3 Debt-Free Internet Stocks

02/17/2012 9:30 am EST


Andy Obermueller

Editor, Government-Driven Investing

Most companies have been retooling since the economic maelstrom in 2009, but it's nice to see online companies that have built up balance sheets that look like solid manufacturing names, writes Andy Obermueller of Fast-Track Millionaire.

In my latest screen, I looked for profitable and debt-free US companies with a market cap of $900 million to $1 billion. Here's a look at three Internet related stocks that made my list.

Shutterfly (SFLY)
This is a Web site that lets users print photos as paper photographs or to include the image on a variety of items, like coffee mugs and calendars.

Its business is highly cyclical, as you can imagine, with the December holidays accounting for the lion's share of the revenue. Even so, the year-over-year top-line growth is impressive, at 58.7% from 2010 to 2011.

The company does nicely on the bottom line as well, at 13.3%. The growth and profitability show up right where they should: In the shareholder equity line on the balance sheet, which has doubled in the past year.

The kicker is that not only is this company debt-free, it's asset-rich. It has $180 million in cold, hard cash. Look for it to deploy this capital with robust advertising, business expansion and, potentially, acquisitions. This company is a strong long-term play. I like it at its current price.

Sourcefire (FIRE)
This is a network defense company. This is a sector where many are predicting strong growth as more and more companies seek to safeguard the data stored in their computers.

Sourcefire has a nice top-line growth trend that amounts to a 30.5% compound annual growth rate and a smokin' high P/E.

But the intrusion-prevention market was about $1.5 billion in 2010. It's projected to grow to $2.1 billion in 2014, and Sourcefire has what looks like an 8% market share, so it can continue to grow indefinitely.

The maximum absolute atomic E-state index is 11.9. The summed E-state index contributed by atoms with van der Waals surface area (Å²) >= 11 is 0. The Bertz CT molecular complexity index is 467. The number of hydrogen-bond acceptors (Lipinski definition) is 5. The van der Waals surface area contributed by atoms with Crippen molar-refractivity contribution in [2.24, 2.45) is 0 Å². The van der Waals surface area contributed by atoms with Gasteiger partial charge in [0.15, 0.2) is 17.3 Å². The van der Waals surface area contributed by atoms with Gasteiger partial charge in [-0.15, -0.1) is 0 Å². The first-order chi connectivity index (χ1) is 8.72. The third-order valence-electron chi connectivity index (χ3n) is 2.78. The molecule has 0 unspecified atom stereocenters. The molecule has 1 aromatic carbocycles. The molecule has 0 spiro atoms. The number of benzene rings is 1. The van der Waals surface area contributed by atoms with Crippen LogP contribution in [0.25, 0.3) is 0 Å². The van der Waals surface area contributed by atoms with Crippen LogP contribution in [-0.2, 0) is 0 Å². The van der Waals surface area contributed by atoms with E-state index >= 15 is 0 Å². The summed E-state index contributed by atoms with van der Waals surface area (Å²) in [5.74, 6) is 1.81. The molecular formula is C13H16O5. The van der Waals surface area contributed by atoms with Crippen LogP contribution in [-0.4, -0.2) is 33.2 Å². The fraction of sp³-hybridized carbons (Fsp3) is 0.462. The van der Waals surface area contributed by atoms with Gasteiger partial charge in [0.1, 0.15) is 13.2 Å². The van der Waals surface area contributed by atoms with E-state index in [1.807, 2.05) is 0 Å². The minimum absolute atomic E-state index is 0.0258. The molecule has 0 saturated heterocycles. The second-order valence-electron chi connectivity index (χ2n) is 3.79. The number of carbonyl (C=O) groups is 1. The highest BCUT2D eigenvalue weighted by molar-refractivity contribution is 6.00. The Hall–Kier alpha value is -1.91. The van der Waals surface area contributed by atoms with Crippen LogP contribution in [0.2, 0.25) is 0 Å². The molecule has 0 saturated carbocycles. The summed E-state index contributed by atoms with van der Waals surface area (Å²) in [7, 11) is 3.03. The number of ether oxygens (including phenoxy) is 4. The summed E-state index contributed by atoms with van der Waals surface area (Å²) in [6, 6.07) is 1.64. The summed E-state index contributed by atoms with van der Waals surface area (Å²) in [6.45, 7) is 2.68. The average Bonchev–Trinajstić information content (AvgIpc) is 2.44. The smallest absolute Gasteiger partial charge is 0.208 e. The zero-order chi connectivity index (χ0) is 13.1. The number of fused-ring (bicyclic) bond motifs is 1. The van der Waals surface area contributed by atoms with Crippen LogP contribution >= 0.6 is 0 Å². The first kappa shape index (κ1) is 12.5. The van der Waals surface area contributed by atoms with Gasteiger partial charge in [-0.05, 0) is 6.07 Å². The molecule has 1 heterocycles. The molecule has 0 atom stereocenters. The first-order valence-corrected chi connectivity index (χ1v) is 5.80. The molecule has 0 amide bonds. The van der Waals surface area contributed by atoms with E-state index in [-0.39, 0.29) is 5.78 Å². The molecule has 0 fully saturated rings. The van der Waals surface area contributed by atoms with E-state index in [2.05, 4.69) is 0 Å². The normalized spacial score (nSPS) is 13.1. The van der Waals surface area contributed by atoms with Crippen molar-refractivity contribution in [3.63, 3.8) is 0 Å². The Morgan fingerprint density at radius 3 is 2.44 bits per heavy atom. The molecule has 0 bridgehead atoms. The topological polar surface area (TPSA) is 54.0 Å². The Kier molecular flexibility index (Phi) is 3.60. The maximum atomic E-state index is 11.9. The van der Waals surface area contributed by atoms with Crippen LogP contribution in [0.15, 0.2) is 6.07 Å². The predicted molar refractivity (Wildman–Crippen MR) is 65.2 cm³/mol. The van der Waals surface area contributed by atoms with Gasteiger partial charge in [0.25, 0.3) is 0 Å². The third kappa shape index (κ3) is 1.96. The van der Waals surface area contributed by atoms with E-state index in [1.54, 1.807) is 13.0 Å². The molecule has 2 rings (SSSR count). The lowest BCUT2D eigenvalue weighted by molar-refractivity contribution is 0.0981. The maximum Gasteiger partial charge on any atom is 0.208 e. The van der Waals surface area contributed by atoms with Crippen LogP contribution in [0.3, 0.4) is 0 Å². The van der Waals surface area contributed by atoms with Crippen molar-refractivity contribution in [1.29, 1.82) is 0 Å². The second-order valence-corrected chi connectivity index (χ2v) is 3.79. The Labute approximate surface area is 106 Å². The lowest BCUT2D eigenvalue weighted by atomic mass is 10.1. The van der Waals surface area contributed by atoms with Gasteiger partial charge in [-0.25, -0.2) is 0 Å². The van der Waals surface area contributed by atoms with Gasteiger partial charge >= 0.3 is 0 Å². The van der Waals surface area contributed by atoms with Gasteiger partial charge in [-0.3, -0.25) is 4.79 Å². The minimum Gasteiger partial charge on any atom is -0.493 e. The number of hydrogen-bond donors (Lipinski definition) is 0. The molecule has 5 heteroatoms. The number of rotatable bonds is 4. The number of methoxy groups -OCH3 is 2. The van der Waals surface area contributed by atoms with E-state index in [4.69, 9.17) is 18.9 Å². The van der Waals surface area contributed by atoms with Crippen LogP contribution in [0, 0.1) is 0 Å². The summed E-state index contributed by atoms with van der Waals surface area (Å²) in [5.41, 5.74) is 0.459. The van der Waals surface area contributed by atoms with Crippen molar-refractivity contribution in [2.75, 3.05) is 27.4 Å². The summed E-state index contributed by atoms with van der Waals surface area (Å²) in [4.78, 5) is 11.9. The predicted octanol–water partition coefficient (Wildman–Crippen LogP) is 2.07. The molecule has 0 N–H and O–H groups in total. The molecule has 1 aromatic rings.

One reason to be confident in that is the company's history. It was founded by Martin Roesch, a bona fide computer genius who wrote the protocol for intrusion detection. (It's called Snort.) Roesch has now built a commercial version of the software in response to industry demand, and it is clearly a leader.

There's nothing not to like about its financials. Its industry position is strong, too. I like this company for a multiyear holding period.

LogMeIn (LOGM).
This company has software that lets you access your computer remotely. It's very good technology that addresses a real need in today's world—mobility.

In the old days, I went into the office; now, my workplace is everywhere, which affords me far more flexibility—while also cutting costs for the company. More and more companies are discovering this win-win approach.

And LOGM, with a 21% net margin and a 55% compound annual growth rate, is clearly taking a leading position in filling the need. Long-term prospects are favorable. This is a great company for a general growth portfolio.

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